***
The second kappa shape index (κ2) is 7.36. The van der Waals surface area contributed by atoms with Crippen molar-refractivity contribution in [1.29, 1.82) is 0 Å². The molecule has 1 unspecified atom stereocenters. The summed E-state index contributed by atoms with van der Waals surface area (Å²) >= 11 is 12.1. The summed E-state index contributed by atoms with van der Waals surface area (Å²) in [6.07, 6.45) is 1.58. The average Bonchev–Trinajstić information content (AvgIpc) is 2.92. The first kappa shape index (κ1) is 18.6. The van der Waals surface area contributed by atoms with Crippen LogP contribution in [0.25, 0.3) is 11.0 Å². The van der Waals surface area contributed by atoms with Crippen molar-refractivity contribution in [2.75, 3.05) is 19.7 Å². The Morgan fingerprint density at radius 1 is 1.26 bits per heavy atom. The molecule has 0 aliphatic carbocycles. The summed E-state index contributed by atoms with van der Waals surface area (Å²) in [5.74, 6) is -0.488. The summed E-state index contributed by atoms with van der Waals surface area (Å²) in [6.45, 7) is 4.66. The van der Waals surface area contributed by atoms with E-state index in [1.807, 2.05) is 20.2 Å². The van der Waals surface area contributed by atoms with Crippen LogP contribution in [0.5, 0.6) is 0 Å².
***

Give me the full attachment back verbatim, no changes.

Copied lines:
The second kappa shape index (κ2) is 7.36. The van der Waals surface area contributed by atoms with Crippen molar-refractivity contribution in [1.29, 1.82) is 0 Å². The molecule has 1 unspecified atom stereocenters. The summed E-state index contributed by atoms with van der Waals surface area (Å²) >= 11 is 12.1. The summed E-state index contributed by atoms with van der Waals surface area (Å²) in [6.07, 6.45) is 1.58. The average Bonchev–Trinajstić information content (AvgIpc) is 2.92. The first kappa shape index (κ1) is 18.6. The van der Waals surface area contributed by atoms with Crippen LogP contribution in [0.25, 0.3) is 11.0 Å². The van der Waals surface area contributed by atoms with Crippen molar-refractivity contribution in [2.75, 3.05) is 19.7 Å². The Morgan fingerprint density at radius 1 is 1.26 bits per heavy atom. The molecule has 0 aliphatic carbocycles. The summed E-state index contributed by atoms with van der Waals surface area (Å²) in [5.74, 6) is -0.488. The summed E-state index contributed by atoms with van der Waals surface area (Å²) in [6.45, 7) is 4.66. The van der Waals surface area contributed by atoms with E-state index in [1.807, 2.05) is 20.2 Å². The van der Waals surface area contributed by atoms with Crippen LogP contribution in [0.5, 0.6) is 0 Å².